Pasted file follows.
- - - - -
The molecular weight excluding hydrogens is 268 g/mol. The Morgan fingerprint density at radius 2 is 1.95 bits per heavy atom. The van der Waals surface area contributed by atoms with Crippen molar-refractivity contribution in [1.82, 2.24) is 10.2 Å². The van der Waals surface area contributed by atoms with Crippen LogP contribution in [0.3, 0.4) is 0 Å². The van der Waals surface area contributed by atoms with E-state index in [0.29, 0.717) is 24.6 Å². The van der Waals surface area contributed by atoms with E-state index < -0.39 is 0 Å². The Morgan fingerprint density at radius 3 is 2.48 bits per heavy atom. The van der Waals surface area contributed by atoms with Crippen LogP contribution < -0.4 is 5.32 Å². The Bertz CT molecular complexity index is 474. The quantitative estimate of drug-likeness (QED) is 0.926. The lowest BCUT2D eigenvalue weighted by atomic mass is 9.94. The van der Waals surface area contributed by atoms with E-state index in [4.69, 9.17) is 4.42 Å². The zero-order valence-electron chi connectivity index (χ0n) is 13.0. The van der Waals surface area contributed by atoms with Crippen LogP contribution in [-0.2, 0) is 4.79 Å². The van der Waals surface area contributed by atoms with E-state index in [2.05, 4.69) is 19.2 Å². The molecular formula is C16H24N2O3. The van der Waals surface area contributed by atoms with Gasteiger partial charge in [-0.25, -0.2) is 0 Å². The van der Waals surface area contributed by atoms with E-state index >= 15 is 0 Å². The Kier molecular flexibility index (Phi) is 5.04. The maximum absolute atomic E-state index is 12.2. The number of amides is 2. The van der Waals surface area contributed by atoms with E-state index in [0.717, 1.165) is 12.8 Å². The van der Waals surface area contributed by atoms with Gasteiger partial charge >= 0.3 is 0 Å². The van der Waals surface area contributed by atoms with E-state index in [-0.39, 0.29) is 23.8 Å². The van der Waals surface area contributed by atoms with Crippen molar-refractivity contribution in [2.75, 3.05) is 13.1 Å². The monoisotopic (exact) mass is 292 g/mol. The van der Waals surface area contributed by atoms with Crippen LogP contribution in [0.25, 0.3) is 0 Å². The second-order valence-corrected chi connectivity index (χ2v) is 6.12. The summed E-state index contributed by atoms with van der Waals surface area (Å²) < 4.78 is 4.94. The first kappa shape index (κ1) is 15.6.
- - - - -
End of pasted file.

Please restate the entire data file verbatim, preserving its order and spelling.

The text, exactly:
The molecular weight excluding hydrogens is 268 g/mol. The Morgan fingerprint density at radius 2 is 1.95 bits per heavy atom. The van der Waals surface area contributed by atoms with Crippen molar-refractivity contribution in [1.82, 2.24) is 10.2 Å². The van der Waals surface area contributed by atoms with Crippen LogP contribution in [0.3, 0.4) is 0 Å². The van der Waals surface area contributed by atoms with E-state index in [0.29, 0.717) is 24.6 Å². The van der Waals surface area contributed by atoms with E-state index < -0.39 is 0 Å². The Morgan fingerprint density at radius 3 is 2.48 bits per heavy atom. The van der Waals surface area contributed by atoms with Crippen LogP contribution < -0.4 is 5.32 Å². The Bertz CT molecular complexity index is 474. The quantitative estimate of drug-likeness (QED) is 0.926. The lowest BCUT2D eigenvalue weighted by atomic mass is 9.94. The van der Waals surface area contributed by atoms with E-state index in [4.69, 9.17) is 4.42 Å². The zero-order valence-electron chi connectivity index (χ0n) is 13.0. The van der Waals surface area contributed by atoms with Crippen LogP contribution in [-0.2, 0) is 4.79 Å². The van der Waals surface area contributed by atoms with E-state index in [2.05, 4.69) is 19.2 Å². The molecular formula is C16H24N2O3. The van der Waals surface area contributed by atoms with Gasteiger partial charge in [-0.25, -0.2) is 0 Å². The van der Waals surface area contributed by atoms with E-state index >= 15 is 0 Å². The Kier molecular flexibility index (Phi) is 5.04. The maximum absolute atomic E-state index is 12.2. The number of amides is 2. The van der Waals surface area contributed by atoms with E-state index in [0.717, 1.165) is 12.8 Å². The van der Waals surface area contributed by atoms with Gasteiger partial charge >= 0.3 is 0 Å². The van der Waals surface area contributed by atoms with E-state index in [-0.39, 0.29) is 23.8 Å². The van der Waals surface area contributed by atoms with Crippen molar-refractivity contribution in [2.75, 3.05) is 13.1 Å². The monoisotopic (exact) mass is 292 g/mol. The van der Waals surface area contributed by atoms with Crippen LogP contribution in [0.25, 0.3) is 0 Å². The second-order valence-corrected chi connectivity index (χ2v) is 6.12. The summed E-state index contributed by atoms with van der Waals surface area (Å²) < 4.78 is 4.94. The first kappa shape index (κ1) is 15.6.